Little is known of his early life. The few surviving records indicate that he was born c. 1380–90, most likely in Maaseik. He took employment as painter and Valet de chambre with John of Bavaria-Straubing, ruler of Holland, in the Hague around 1422, when he was already a master painter with workshop assistants. After John’s death in 1425 he was employed as court painter to Philip the Good, Duke of Burgundy, in Lille, where he remained until 1429 after which he moved to Bruges, working for Philip until his death there in 1441. It is known that he was highly regarded by Philip, and undertook a number of diplomatic visits abroad on his behalf, including to Lisbon in 1428 to arrange the Duke’s marriage contract with Isabella of Portugal.
Most commonly, Judith is depicted carrying Holofernes’ head home in a basket, or simply holding it. There is a smaller set of paintings that show the actual execution. I think that Elisabetta Sirani was the first, but definitely not the last, to paint Judith’s moment of triumph: she has returned to Bethulia and shows the head to her fellow citizens.
The exact date of the painting is unknown, but Elisabetta Sirani died young and was active only for about ten years between 1655 and 1665.
This largish (190×140cm) painting by Matteo Rosselli was not documented until it was auctioned at Christie’s London in 1999 with an estimate of £70,000–100,000. Francesca Baldassari, who inspected it for the auction, dates it early in the career of this influential Florentine artist, around 1600, and writes:
It is hard to imagine that Cristofano Allori could have painted his famous depiction of the subject without having seen the present picture. The brocades and jewellery of Judith, contrasting with the beautifully depicted introvert expression of the maid, whose head is covered with a white shawl, are elements that must have inspired Allori when painting his picture in the 1610s.
days like this make me want to me want to rip off someone’s head.
this painting looks like the style of Tintoretto. but it is not listed with his works.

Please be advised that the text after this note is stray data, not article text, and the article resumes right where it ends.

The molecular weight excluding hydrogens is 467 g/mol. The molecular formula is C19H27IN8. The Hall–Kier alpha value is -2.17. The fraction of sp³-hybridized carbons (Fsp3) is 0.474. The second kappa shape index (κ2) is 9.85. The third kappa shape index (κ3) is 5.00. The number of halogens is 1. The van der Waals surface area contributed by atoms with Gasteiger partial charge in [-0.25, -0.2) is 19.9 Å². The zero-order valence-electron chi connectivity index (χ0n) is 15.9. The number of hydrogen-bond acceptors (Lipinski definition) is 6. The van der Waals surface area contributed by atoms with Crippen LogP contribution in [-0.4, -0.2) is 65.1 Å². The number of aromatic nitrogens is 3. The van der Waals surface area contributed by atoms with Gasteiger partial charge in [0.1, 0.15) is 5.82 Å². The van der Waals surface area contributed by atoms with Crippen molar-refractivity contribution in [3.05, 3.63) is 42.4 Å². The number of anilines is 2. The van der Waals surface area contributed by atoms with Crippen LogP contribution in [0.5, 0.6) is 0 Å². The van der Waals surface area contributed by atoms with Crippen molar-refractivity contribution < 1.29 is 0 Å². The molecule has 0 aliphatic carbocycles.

one reputable website says it is in the Prado Museum. another reputable website repeated that citation. but the Prado’s website does not acknowledge it. and internet research gets really scary when a search turns up your own blog.
so who painted this and where is it?
and while i am in this position: this was also attributed to Tintoretto by a less reputable website. a Mannerist for sure, but i am not certain this was even executed by Tintoretto. maybe in Kindergarten.
does it really have to be this difficult?
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The Glastonbury Occult Conference was a sell-out event, and a great opportunity for the folk of the British esoteric scene to gather. I’d spent most of the weekend hanging out with my children, so I wasn’t able to attend on the Friday or Saturday (though judging by the smiles of those I spoke with, the celebrations on Saturday evening had been suitably Dionysian). My talk was the final slot on Sunday afternoon and I spoke about the future of magic. Something I’ve been thinking a lot about recently.
My talk covered lots of material: the emergence of Artificial Intelligence and the magical power of technology, the wider use of magical approaches (things like psychology, mindfulness practice and the placebo effect) in culture, and the development of entheogenic spiritual traditions in the West (from rave culture to the urban ayahuasca drinkers of Europe).
mine is the ecstasy of the spirit and mine also…
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